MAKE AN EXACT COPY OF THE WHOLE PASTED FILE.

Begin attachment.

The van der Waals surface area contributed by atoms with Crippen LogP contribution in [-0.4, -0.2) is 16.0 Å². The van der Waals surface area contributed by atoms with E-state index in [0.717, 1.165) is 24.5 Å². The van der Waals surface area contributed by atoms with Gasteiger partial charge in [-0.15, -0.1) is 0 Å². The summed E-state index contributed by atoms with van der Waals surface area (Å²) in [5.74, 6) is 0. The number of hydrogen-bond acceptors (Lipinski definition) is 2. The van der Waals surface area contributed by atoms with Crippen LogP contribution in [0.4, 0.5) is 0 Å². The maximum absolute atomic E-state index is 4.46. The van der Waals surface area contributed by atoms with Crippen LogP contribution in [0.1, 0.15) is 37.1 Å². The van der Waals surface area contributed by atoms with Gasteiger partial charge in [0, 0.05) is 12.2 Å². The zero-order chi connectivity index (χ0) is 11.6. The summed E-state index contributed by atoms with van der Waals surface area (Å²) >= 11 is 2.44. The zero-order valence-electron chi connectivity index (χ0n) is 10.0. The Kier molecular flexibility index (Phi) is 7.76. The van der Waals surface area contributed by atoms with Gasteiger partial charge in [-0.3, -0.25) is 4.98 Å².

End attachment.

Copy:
The van der Waals surface area contributed by atoms with Crippen LogP contribution in [-0.4, -0.2) is 16.0 Å². The van der Waals surface area contributed by atoms with E-state index in [0.717, 1.165) is 24.5 Å². The van der Waals surface area contributed by atoms with Gasteiger partial charge in [-0.15, -0.1) is 0 Å². The summed E-state index contributed by atoms with van der Waals surface area (Å²) in [5.74, 6) is 0. The number of hydrogen-bond acceptors (Lipinski definition) is 2. The van der Waals surface area contributed by atoms with Crippen LogP contribution in [0.4, 0.5) is 0 Å². The maximum absolute atomic E-state index is 4.46. The van der Waals surface area contributed by atoms with Crippen LogP contribution in [0.1, 0.15) is 37.1 Å². The van der Waals surface area contributed by atoms with Gasteiger partial charge in [0, 0.05) is 12.2 Å². The zero-order chi connectivity index (χ0) is 11.6. The summed E-state index contributed by atoms with van der Waals surface area (Å²) >= 11 is 2.44. The zero-order valence-electron chi connectivity index (χ0n) is 10.0. The Kier molecular flexibility index (Phi) is 7.76. The van der Waals surface area contributed by atoms with Gasteiger partial charge in [-0.3, -0.25) is 4.98 Å².